THE Irish Hospice Foundation, (IHF), honoured internationally recognised pioneer of the hospice movement in Africa and Nobel Peace Prize 2014 nominee, Dr Anne Merriman, at an event in Dublin on Saturday, (October 11th).
In recognition of her work the IHF announced the establishment of a €10,000 scholarship in Dr Merriman’s name which will allow a student to undergo medical education in Uganda.
Dr Merriman, (79), who was born in Liverpool to Irish parents and did her medical training in UCD in the 1960’s – is credited with developing hospice and end of life care across Africa, introducing affordable oral morphine utterly transforming end of life care for cancer patients. She says it is a human right to die free of pain and at peace.
A nominee for this year’s Nobel Peace Prize she founded the Palliative Care Association of Uganda and is a founder member of the African Palliative Care Association.
Dr. Merriman – a former Medical Missionaries of Mary nun who entered the order in Drogheda, Co. Louth – has dedicated 33 years of her career to working in Africa, including 10 years in Nigeria as a missionary doctor and 20 in Uganda.
Her interest in palliative care started when she worked as a doctor in St Luke’s Hospital in Anua, south-eastern Nigeria, after she witnessed terminally ill patients being sent home to fend for themselves. Ten years later Ann came face to face with palliative care again when she returned to Liverpool to care for her dying mother and became the head of the department of Geriatric Medicine at Whiston Hospital.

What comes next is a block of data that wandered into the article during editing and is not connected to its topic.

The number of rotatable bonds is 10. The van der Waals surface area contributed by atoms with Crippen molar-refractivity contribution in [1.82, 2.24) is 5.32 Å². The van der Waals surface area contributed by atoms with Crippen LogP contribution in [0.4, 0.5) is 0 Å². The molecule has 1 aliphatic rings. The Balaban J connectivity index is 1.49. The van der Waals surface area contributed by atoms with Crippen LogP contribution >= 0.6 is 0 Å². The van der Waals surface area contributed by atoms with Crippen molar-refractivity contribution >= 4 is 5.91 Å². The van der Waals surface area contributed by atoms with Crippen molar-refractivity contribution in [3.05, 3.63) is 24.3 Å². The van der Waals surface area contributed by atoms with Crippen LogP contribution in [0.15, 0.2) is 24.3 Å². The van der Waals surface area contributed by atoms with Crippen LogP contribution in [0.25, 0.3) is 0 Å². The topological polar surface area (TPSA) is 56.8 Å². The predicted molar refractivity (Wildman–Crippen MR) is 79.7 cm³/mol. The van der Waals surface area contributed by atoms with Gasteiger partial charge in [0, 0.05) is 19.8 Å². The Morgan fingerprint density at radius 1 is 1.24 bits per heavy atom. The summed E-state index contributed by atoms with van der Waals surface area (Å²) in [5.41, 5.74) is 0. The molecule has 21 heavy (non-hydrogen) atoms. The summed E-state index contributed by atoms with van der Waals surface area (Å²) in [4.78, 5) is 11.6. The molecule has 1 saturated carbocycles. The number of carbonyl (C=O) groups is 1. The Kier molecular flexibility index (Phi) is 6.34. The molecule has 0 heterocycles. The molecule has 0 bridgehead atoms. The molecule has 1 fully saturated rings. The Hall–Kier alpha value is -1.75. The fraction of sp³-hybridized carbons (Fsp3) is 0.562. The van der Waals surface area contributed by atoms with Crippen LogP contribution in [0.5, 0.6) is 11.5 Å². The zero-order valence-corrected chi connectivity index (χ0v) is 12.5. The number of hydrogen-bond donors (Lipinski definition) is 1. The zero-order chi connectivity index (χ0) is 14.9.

In 1985 Dr Merriman introduced palliative care into Singapore. In 1990, she was invited to be the first Medical Director of the Nairobi Hospice in Kenya and went on to found Hospice Africa Uganda in 1993 and introduce affordable oral morphine for cancer patients.
Hospice Africa Ireland (HAI) is a support organisation for Hospice Africa and Hospice Africa Uganda.
Irish Hospice Foundation CEO Sharon Foley said Dr. Merriman has ceaselessly fought at the side of the African people, and in particular those in pain needing palliative care for the last three decades.
“She has brought peace to the dying through Hospice Africa Uganda. But she is also leaving a lasting legacy by encouraging and promoting education and inspiring those coming after her to continue this work.”
Ms Foley said the Anne Merriman Scholarship in Palliative Care Education will help this quest. A scholarship will be awarded every two years to a student nominated by Hospice Africa Uganda. The scholar will be entitled to complete a BSc in Palliative Care at an African University.
Dr Merriman said she was honoured to have been selected by the IHF for the tribute. The scholarship will make an invaluable contribution to educating people in Uganda and ensuring work in palliative care develops and continues, she said.
“The resource restricted countries of this world have the majority of cancer cases and the least resources for treatment. Thus suffering of patients and families are unimaginable. Cancer diagnosis is not only a death sentence but a death of torture and suffering.”
“Education in palliative care is the key to bringing relief and peace to the millions who are suffering. Treatment for cancer and other diseases will not be available for most, in these countries, for generations, (WHO 1986). Education, based on a compassionate and expert clinical service from basic training to degree level is now available in Africa but nearly all accepted student applicants cannot afford fees and so are turned away.”
“Thus this initiative from Irish Hospice Foundation will allow leaders, educators, advocates and carers in palliative care to set up services, bringing holistic care and peace to the suffering in many countries.”
“We who have witnessed the huge need are so grateful to the caring people of Ireland.”